Is this you?
You have never felt quite comfortable in the job market, asking for help with your journey, or explaining to your networking connections what your next step is likely to be. As regards your network, you don’t often ask for help.
You are okay when you are researching job postings, filling out online applications, or refining a resume that illustrates what you used to do, where you have been, and what you have done—but writing a cover letter authentically describing what you want to do, where you want to work, or how your past connects with your future, not so much.
You get interviews, but don’t like or warm up to the interviewers or their questions.
You apply for jobs when the posting sounds interesting, even if you aren’t familiar with the job family, terminology, profession, or company.
The job often sounds interesting but the company culture or the fit is all wrong for you.
You want to make sure you have seen all your options before you make the leap to a less than perfect fit.
You are starting to imagine a different future than the one that you have been pursuing—maybe a complete turnaround, to something you haven’t considered until now.
You have turned down three or more interviews or jobs, including applications you have withdrawn before you were offered the job.
Here’s the thing.
It’s time to land the plane. You are finding ways to avoid commitment. You are actually not looking for the right job—or any job.
I don’t know how many ways this pattern of avoidance can go wrong from a mental health point of view. But I do know these things:
Your destination is on the ground, not in the clouds. You have to land the plane to get started on the work of the work, which is different from the job. A job is a relationship with an organization, with others who are committed to getting something done, a service, a product, a plan. The work is the activity or collection of activities that form a profession, a process, a role, or in general, a contribution to the whole.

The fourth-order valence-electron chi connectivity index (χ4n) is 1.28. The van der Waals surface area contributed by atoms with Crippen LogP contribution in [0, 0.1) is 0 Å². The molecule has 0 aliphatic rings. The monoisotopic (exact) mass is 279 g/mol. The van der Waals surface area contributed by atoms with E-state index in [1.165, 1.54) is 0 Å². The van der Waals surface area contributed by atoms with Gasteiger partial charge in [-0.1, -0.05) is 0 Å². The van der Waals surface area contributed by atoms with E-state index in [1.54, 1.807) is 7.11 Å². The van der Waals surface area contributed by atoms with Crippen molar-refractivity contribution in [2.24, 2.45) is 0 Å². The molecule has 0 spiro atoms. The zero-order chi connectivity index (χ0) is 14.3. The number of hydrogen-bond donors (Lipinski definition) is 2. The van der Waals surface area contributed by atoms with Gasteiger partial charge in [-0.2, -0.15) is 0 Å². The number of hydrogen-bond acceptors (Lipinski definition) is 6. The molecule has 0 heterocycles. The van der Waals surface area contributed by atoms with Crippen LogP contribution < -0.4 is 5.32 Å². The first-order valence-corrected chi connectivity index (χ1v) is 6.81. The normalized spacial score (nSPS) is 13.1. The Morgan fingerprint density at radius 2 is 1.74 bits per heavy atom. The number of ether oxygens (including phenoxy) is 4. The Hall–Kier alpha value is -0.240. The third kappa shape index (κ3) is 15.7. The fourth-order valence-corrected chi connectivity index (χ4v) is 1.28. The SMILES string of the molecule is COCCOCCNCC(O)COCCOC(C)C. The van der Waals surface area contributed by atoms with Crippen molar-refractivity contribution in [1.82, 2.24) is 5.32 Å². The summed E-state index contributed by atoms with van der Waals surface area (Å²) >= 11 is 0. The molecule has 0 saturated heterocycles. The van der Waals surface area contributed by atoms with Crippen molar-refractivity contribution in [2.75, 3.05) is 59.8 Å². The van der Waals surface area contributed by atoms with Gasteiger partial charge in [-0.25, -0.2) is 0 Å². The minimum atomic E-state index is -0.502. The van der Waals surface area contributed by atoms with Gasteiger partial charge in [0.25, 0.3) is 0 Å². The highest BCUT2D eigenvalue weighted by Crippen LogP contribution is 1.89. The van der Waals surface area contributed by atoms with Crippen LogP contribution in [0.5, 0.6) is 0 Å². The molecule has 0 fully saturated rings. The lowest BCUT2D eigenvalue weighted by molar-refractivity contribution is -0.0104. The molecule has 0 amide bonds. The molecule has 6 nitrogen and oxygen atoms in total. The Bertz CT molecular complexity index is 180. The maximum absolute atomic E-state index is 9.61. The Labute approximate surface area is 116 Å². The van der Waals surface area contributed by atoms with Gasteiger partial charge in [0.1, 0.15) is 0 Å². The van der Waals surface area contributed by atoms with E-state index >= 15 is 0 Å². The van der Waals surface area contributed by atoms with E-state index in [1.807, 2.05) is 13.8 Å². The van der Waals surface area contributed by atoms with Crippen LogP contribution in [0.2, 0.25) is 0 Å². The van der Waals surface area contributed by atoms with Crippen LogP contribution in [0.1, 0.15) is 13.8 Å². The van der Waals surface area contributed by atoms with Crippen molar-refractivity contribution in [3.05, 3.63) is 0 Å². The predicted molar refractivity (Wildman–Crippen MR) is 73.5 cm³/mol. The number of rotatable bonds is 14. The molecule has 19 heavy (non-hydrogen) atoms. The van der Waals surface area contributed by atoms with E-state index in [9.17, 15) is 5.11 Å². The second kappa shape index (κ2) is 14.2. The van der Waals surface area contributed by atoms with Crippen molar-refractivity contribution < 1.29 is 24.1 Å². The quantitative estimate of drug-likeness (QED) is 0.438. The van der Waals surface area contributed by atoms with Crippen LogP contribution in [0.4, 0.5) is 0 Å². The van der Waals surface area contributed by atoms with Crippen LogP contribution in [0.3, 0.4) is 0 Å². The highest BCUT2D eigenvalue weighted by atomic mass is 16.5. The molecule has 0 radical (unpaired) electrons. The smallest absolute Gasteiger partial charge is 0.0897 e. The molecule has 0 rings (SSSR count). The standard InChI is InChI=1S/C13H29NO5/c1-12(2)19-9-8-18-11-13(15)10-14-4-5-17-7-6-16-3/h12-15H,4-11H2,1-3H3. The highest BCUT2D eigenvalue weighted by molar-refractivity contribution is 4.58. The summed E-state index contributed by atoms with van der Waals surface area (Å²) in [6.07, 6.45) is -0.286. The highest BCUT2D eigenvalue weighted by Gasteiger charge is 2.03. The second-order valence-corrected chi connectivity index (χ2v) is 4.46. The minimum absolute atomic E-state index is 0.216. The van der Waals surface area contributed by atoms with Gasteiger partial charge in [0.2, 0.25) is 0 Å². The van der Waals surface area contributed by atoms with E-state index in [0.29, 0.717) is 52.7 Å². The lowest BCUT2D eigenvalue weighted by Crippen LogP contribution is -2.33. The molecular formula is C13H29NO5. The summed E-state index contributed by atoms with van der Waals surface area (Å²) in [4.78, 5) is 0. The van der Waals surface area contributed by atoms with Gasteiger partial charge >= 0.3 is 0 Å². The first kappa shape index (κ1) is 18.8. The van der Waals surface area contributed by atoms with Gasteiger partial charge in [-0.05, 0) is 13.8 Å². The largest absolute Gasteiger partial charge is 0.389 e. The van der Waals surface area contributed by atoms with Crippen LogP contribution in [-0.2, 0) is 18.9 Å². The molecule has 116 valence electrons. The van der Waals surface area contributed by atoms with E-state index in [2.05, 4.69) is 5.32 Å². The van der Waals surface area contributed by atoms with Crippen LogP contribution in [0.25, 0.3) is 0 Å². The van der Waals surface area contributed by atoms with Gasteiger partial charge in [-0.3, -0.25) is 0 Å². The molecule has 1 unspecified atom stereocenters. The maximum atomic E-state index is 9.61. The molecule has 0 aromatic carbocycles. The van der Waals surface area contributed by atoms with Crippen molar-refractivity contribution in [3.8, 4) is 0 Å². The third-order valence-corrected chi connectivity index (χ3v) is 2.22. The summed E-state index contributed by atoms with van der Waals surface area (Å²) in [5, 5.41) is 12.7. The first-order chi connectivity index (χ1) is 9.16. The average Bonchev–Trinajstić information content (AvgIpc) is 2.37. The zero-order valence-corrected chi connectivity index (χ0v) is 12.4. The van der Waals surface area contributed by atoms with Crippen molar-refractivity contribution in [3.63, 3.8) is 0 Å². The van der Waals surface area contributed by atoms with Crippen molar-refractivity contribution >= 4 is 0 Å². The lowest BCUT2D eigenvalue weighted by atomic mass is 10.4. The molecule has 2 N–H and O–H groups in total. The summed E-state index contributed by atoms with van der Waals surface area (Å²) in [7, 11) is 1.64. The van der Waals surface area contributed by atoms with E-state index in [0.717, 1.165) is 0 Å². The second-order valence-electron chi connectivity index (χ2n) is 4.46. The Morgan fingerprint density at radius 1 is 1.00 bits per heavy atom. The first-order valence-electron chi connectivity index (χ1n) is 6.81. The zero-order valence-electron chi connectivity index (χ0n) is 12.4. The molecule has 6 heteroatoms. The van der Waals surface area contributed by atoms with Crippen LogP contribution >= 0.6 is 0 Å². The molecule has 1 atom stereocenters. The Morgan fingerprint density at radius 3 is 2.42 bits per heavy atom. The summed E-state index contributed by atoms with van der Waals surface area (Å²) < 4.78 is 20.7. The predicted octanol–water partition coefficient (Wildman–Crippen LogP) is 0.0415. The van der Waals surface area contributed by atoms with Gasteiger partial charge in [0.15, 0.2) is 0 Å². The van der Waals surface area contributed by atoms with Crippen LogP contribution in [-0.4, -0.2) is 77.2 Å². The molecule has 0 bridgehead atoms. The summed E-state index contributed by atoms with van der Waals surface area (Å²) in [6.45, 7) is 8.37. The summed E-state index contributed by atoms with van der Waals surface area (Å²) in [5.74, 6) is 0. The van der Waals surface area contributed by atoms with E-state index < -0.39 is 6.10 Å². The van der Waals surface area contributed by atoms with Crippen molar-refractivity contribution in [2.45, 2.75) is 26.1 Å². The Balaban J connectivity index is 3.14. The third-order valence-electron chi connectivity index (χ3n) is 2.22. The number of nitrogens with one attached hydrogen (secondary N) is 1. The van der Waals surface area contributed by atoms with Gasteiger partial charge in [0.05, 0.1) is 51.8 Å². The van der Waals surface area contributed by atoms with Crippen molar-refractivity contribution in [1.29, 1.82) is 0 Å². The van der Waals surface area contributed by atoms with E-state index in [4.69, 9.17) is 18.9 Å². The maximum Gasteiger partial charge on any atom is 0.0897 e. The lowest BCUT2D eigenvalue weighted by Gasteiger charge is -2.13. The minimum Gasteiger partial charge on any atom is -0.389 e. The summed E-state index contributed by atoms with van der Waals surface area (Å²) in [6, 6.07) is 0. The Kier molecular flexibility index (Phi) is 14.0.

There is no ideal job anymore—no one finds the perfect place, pay, people, or projects. Everyone compromises on the ideal in order to be current and learning and economically stable.
Not all that long ago, Gallup did a study of best places to work, and determined that they are marked by this: their employees like the people they work with, trust the people they work for, and take pride in what they do. You can choose to like, trust, and take pride in your work—it is, in fact, up to you to do so.
You should not respond to an online posting if you do not know a lot about the company, the work, and (not or) the upside and the downside implications of that job forevermore appearing as the next job on your resume. Think about that. Upside and downside. Where do you do after that job? Why?
Whatever you are doing behind that computer screen, stop it and go to places where there are stimulating working people who make you laugh and think.
When you interview or network, force yourself to find the very best things about the people who cared enough and had enough interest in you to invite you to learn more about them. Just decide you like them and think of them as good, kind, and helpful. Do not test them. Do not find them imperfect. Do not imagine them being their worst selves. Imagine you can depend on them, see them daily, and learn to like them very much. They have moms, dads, siblings, and pets—just like you. Good days and bad days,
I used to tell job candidates who were not sure about the leap to imagine what it’s like when they bring all of their skills to the party—not what is it like now, but what would it be like if you taught us everything you know and showed us your personal leadership in the thing you are good at. Think about that—how can you make it better?
At the end of the day, there is very little that “feels” right about a new place, new job, new friends, and new work to do every day. It’s a commitment to make it all less new and more familiar. You cannot stay up in the air.
Land the plane.